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Effective Communication: The Power of Meaning (Part 3)

Image credit: © iStockphoto

In moments of conflict, it’s easy to get caught up in what is being said and the clashing points of view. Particularly when the conflict feels like it is getting increasingly personal – it’s hard to take a step back and see the bigger picture. Quite often, what’s overlooked is how much power you actually have to guide and even quickly diffuse the conflict. To take it a step further, it’s actually not what’s being said that people get caught up in, it’s the meaning behind it.

When we interact with other people, we apply many filters to what they are saying to us. We make assumptions according to those filters, and interpret what is said. Our interpretation always includes some level of meaning: the meaning we create around what we think they are saying. We do this all very naturally, and often without realizing.

Under most everyday scenarios, this process serves us well. However, when a situation escalates in complexity and emotional attachment runs higher, that self-applied meaning can work to our disadvantage.

A classic example is the relationship between a parent and their son or daughter.

Dad offers advice, worrying that if he doesn’t, Payton may misstep. The advice results in an argument where Payton takes offense, gets defensive and lashes out. Dad takes offense because his advice has been rejected, and lashes back. Words fly, tensions mount, and feelings are hurt. But in digging deeper, much of the argument stems from assumption, miscommunication, and an inaccurate application of meaning.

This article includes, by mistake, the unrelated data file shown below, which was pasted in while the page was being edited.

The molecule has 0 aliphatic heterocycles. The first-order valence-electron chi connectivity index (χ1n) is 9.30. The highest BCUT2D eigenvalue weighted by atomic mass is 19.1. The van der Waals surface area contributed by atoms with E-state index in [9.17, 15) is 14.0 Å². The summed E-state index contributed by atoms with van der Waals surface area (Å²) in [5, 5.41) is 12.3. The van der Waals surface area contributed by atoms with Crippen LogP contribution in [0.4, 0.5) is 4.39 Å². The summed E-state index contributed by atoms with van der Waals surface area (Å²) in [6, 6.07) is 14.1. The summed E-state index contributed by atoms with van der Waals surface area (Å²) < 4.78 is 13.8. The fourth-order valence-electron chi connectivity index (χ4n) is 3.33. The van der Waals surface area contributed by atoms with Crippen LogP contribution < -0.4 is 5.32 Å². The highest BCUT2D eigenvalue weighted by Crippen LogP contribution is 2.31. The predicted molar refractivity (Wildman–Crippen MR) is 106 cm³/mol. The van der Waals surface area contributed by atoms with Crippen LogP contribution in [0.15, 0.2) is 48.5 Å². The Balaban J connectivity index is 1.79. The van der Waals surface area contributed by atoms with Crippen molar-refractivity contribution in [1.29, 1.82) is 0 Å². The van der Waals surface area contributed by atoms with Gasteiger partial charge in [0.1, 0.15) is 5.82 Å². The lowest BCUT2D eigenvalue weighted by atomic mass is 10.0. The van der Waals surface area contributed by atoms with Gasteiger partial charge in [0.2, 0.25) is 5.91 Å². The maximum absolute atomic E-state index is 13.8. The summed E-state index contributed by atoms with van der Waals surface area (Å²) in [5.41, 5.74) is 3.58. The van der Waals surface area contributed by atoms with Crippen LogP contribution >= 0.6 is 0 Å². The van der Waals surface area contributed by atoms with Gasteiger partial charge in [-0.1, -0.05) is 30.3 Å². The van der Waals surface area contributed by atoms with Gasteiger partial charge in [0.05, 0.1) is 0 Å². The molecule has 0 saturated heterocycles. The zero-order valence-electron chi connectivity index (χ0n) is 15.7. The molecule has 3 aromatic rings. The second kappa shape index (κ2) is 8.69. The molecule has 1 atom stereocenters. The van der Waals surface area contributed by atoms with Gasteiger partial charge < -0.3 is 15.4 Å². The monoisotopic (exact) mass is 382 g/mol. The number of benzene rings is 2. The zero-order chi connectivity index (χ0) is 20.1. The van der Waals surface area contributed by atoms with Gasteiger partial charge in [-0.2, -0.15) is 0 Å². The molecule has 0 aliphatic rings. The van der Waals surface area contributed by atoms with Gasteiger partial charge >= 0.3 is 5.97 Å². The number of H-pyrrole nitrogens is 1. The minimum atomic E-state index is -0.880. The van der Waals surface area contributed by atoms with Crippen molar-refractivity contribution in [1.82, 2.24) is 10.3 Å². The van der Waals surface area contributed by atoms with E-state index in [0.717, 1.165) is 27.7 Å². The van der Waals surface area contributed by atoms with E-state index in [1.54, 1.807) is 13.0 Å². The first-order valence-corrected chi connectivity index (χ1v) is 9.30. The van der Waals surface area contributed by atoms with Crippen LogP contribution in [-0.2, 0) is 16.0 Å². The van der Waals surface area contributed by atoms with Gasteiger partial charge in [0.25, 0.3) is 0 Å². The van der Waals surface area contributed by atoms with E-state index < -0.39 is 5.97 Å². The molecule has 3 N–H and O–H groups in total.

To Payton, Dad’s unsolicited advice means he doesn’t trust Payton’s ability to make the right decision, and that Payton never does anything right. For Dad, Payton’s rejection of his advice means Payton doesn’t want him involved in Payton’s life anymore. Both are hurt and angry. In the extreme case, grudges are born and communication halts for years. However, if Payton recognized that when Dad offers advice, it’s an expression of love and contribution, not invalidation; and Dad realized that Payton’s angry backlash is a cry for validation and acceptance, the argument ends there. The first person to recognize what the real issue is about and addresses what the other person actually needs de-escalates the argument instantly. On the other hand, if each holds on to his or her point of view, feeling offended, the argument recycles and never dies.

The important thing is being aware of the natural filters we apply to our communication, and the kinds of assumptions we are making in taking away meaning from things. Simple in theory, but far harder in practice. That said, once you start opening yourself to the possibility that maybe your initial assumption of what someone is saying may not be accurate, a whole world of interaction opens up. It’s not so much about being right or wrong, rather about relating to people on a whole other level.

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